- Tragedy of the Commons: A situation in a shared-resource system where individual users, acting independently according to their own self-interest, behave contrary to the common good of all users by depleting or spoiling the shared resource through their collective action.
- Age of Salvage: When a civilization breaks down, the most efficient economies are most often those that use its remains as raw material.
- Cornucopianism: Crackpot optimism, hopium.
- Drawdown: Stealing resources from the future.
- Creeping normalcy: Used to describe how gradual changes can be accepted as the normal situation if these changes happen slowly, or incrementally.
- Wishcycling: Where people are hoping that something is recyclable and therefore they put it in with their recycling.
- The Jackpot: The mundane cataclysm of modernity itself. It is hundreds of millions of people driving to the supermarket in their SUVs, flying six times a year, and eating medicated animals for dinner.
Rate of Collapse
|Rapid||Collapse will happen rapidly on a global scale within a narrow timeframe. Lots of small local infrastructure failures, political instabilities, or extreme weather events will prevent a gradual transition.|
|Linear||Collapse will occur slowly and globally. Global infrastructure and production chains will be increasingly harder to maintain. Many nation-states and local communities will see their material conditions deteriorate over the years. Although this will lead to a reduction in population and welfare, the gradual transition will allow for adaptation.|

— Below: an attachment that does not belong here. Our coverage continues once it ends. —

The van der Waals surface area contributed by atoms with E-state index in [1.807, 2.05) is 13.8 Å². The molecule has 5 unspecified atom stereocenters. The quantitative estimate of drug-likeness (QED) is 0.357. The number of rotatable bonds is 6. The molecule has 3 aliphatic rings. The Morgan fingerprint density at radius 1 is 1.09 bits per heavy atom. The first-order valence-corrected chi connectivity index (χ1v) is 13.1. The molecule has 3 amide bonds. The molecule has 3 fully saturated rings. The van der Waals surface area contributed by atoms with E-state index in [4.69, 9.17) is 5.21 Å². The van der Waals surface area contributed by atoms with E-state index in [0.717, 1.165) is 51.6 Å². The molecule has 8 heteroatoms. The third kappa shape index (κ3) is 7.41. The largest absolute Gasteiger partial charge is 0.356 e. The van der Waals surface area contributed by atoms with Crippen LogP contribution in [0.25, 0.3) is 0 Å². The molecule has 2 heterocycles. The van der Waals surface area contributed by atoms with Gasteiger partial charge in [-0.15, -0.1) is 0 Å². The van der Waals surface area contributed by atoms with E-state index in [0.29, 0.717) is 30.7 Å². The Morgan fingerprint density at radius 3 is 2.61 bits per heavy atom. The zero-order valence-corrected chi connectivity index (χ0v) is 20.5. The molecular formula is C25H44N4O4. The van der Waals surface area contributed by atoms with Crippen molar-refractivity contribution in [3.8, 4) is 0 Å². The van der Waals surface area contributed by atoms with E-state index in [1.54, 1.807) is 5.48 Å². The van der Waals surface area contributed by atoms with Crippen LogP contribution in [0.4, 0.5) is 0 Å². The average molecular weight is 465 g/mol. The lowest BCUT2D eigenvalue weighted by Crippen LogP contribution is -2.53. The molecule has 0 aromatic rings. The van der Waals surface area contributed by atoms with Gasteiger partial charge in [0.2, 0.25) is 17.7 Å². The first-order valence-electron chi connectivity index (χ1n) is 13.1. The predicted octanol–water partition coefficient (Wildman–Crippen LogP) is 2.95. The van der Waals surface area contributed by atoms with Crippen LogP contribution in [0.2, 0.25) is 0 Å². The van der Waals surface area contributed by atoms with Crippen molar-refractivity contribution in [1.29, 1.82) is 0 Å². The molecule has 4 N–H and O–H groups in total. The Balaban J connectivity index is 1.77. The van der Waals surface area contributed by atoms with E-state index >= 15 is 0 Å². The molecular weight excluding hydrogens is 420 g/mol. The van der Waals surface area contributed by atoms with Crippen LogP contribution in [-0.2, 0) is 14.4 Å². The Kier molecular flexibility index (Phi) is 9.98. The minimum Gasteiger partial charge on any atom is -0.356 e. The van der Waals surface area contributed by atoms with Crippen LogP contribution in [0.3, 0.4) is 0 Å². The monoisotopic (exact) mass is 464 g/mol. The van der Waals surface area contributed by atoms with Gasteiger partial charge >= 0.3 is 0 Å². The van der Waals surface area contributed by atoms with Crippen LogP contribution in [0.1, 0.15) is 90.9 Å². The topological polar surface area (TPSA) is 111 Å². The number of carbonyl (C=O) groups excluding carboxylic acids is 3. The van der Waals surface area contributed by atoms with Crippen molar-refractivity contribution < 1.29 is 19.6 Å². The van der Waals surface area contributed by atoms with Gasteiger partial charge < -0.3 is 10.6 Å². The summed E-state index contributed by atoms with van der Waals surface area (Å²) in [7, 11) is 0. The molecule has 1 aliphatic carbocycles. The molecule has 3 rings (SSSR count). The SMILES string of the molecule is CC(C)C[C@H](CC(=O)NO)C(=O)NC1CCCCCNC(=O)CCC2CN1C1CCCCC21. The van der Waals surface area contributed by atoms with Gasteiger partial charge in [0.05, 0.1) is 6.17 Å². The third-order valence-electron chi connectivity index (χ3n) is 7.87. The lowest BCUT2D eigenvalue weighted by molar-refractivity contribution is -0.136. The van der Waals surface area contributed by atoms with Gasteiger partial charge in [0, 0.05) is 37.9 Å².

|Non-Linear||Due to ecological and infrastructural cross-dependencies, there will be a breaking point where several different and converging forces will be triggered. These will accelerate collapse before a stable situation is reached. This rate of change may be too rapid for humans to adapt to effectively.|
|Deniers: there are no downward trends, climatic or ecological threats. The present order is not subject to threats of historic magnitude or capable of experiences compromised material and social well-being. Examples: Koch Brothers, Exxon, Clintel||Defeatists: the collapse is inevitable because we should have acted earlier. Now any technical and political solution is superfluous.|
|Technological Optimists: collapse is possible, but it is a technical problem that can be solved. In particular, new technologies in the ecological, energetic, and digital field will be able to reverse the phenomena we are observing.||Delayers: collapse is inevitable and the primary goal is to slow it down in order to extend current conditions as much as possible, making it easier to get through the collapse, and to minimize the cost in terms of human lives.|
|Reformists: collapse will be prevented by deep restructuring of the production system, welfare, and huge investments in ecological remediation. There will be a political tipping point due to the damage caused by the approaching collapse and the resistance of nation-states to act and protect the status quo. When that happens, sufficient forces will be released for radical interventions.||Post-collapsists: the collapse is inevitable and therefore we must act now to build conceptual, technical, and social tools that will serve us during and after the collapse in order to minimize long-term consequences.|